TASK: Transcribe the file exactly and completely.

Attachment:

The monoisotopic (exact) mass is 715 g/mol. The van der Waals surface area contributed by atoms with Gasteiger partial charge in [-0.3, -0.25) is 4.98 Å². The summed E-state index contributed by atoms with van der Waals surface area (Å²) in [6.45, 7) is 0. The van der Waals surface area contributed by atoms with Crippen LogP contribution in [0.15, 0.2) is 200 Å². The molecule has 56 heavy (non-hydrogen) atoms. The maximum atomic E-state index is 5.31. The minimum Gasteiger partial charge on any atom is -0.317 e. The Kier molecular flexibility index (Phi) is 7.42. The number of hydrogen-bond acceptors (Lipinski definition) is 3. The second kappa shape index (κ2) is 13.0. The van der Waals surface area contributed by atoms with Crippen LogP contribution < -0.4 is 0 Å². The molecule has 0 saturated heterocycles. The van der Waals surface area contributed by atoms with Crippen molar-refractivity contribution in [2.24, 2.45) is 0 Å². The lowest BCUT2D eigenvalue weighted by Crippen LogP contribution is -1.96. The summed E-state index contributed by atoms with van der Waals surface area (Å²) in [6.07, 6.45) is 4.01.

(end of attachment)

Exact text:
The monoisotopic (exact) mass is 715 g/mol. The van der Waals surface area contributed by atoms with Gasteiger partial charge in [-0.3, -0.25) is 4.98 Å². The summed E-state index contributed by atoms with van der Waals surface area (Å²) in [6.45, 7) is 0. The van der Waals surface area contributed by atoms with Crippen LogP contribution in [0.15, 0.2) is 200 Å². The molecule has 56 heavy (non-hydrogen) atoms. The maximum atomic E-state index is 5.31. The minimum Gasteiger partial charge on any atom is -0.317 e. The Kier molecular flexibility index (Phi) is 7.42. The number of hydrogen-bond acceptors (Lipinski definition) is 3. The second kappa shape index (κ2) is 13.0. The van der Waals surface area contributed by atoms with Crippen LogP contribution < -0.4 is 0 Å². The molecule has 0 saturated heterocycles. The van der Waals surface area contributed by atoms with Crippen molar-refractivity contribution in [2.24, 2.45) is 0 Å². The lowest BCUT2D eigenvalue weighted by Crippen LogP contribution is -1.96. The summed E-state index contributed by atoms with van der Waals surface area (Å²) in [6.07, 6.45) is 4.01.